After wearing Bob out at Isla del Sol, it was time to head back to La Paz so the Waugh Men could mountain bike down the World’s Most Dangerous Road (aka Death Road). I’m a wuss and want to make it to my 30th birthday next month, so I opted out of the ride. I knew I’d be too nervous to enjoy the experience. I’m not sure Bob knew what he was getting himself into. The Death Road is a 43-mile stretch of road that was named the World’s Most Dangerous Road in 1995. The entire journey starts in snow-covered high-altitude plains at 15,400 feet, and drops almost 12,000 feet to the jungle below. The road is very narrow, rocky, with hairpin curves and 2,000 foot drops on the side. An average of 200-300 people die per year on the 43-mile stretch. An estimated 25 vehicles per year plunge off the side of the road – that’s a vehicle every two weeks and many are buses! Thankfully, after a couple decades of construction, an alternate driving route opened. There are still vehicles on the road, but now it’s become a popular endeavor for daredevil travelers. There are still deaths among bike riders. As a matter of fact, mountain bike companies will tell you that the road is more dangerous for riders now, then when cars frequented it in the past. Before, the thought of running head-on with a vehicle on one of the many turns “slowed” the riders down. Now riders tend to travel the road at much greater speeds.
Bryan and Erik of course wanted to ride as fast as possible, and Bob wanted to keep up. He hadn’t been on a bike in quite awhile, and worst of all, his glasses fogged up so he couldn’t wear them. So Bob was pretty much blind, riding his bike down the World’s Deadliest Road at 35-40mph, with the 2,000 foot cliffs a couple feet from him. I’m glad Pam and everyone else didn’t know what was happening at the time. He wiped out but it wasn’t on the side of the cliffs (or else he probably wouldn’t be with us anymore). He did have a pretty good gash on his face and arm, but thankfully he was fine. From then on he slowed down a bit and Erik said he and Bryan took turns watching out for him “so they’d know where to tell people to look for the body.” Comforting… I was relieved when the Waugh Men all arrived back to the hostel (mostly) in one piece.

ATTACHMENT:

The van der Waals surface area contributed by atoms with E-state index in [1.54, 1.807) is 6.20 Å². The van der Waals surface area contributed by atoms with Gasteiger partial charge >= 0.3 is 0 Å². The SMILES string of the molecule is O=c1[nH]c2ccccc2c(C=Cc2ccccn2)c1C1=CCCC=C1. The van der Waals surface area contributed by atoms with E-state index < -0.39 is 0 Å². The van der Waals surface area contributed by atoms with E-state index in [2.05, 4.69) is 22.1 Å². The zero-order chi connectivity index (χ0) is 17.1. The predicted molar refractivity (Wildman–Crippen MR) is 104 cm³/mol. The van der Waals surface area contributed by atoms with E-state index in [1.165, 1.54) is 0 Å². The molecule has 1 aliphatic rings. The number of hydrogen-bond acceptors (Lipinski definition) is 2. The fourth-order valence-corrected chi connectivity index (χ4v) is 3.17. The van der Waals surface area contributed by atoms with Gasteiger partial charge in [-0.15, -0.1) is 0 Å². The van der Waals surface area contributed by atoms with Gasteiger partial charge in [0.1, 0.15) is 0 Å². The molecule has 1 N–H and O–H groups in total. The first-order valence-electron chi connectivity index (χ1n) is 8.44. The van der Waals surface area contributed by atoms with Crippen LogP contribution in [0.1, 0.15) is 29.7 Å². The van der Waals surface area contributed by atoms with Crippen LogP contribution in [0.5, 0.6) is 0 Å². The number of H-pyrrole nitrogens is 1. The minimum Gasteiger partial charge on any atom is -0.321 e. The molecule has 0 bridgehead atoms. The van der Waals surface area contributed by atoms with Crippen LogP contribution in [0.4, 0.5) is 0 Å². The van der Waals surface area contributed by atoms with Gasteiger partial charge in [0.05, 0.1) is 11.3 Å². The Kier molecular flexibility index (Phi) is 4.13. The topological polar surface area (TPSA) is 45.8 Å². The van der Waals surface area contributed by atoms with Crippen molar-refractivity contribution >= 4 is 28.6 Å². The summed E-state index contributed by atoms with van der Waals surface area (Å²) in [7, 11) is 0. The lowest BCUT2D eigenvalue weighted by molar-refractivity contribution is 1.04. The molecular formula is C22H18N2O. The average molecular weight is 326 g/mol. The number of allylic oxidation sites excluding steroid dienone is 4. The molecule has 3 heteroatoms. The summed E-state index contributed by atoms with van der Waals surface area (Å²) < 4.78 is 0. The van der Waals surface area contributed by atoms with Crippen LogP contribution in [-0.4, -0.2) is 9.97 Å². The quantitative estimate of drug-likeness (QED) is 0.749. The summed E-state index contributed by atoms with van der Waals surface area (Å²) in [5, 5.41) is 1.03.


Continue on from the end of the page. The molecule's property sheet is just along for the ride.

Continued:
By the way, for those that plan to bike Death Road, it’s not a time to go cheap. We heard many stories of other bike companies that have crummy bikes and do makeshift repairs (even on brakes). When the guys were stopped, they saw one rider go by and his pedal fell off. The bike rider deaths that have occurred have mostly been from unprofessional companies that give riders cheap, faulty bikes. The most highly recommended company is Gravity Assisted Mountain Biking. Bryan was very pleased with them. They have $2,000 USD Kona bikes that they replace every 2 years. During their ride, the owner of the company was actually their guide. He rode with the group and represented the company, while a documentary of Death Road mountain biking was being filmed throughout their ride. This bike ride was actually one of Bryan’s top favorite experiences on our trip. He relished that the company didn’t put any limits on their riders. They were allowed to ride as fast as they wanted. Definitely not something you usually find in the safety-obsessed/sue-happy USA.
The Deadliest Road bike ride was the finale to Bob and Erik’s three-week trip to Bolivia. Bob was absolutely thrilled with the 3 weeks he spent with us, and here’s what he had to say:
“I wanted to let you all know how much the trip to Bolivia meant to me. This was the best experience of my life. All of the planning and decision-making made the trip what it was. I’m so proud to have such great sons and daughter to share this with and look after me. I could never have made it without you all being there for me. I’m really sorry for not being able to keep up with you all at times. I’m still on cloud 9 sitting here thinking about all that happened and my family being there with me and for me.
I’m ready for the next trip if you’ll have me. I think I’m hooked on this type of travel and seeing what else is out there. Thanks again for this once in a lifetime experience and I’m so proud of you all.”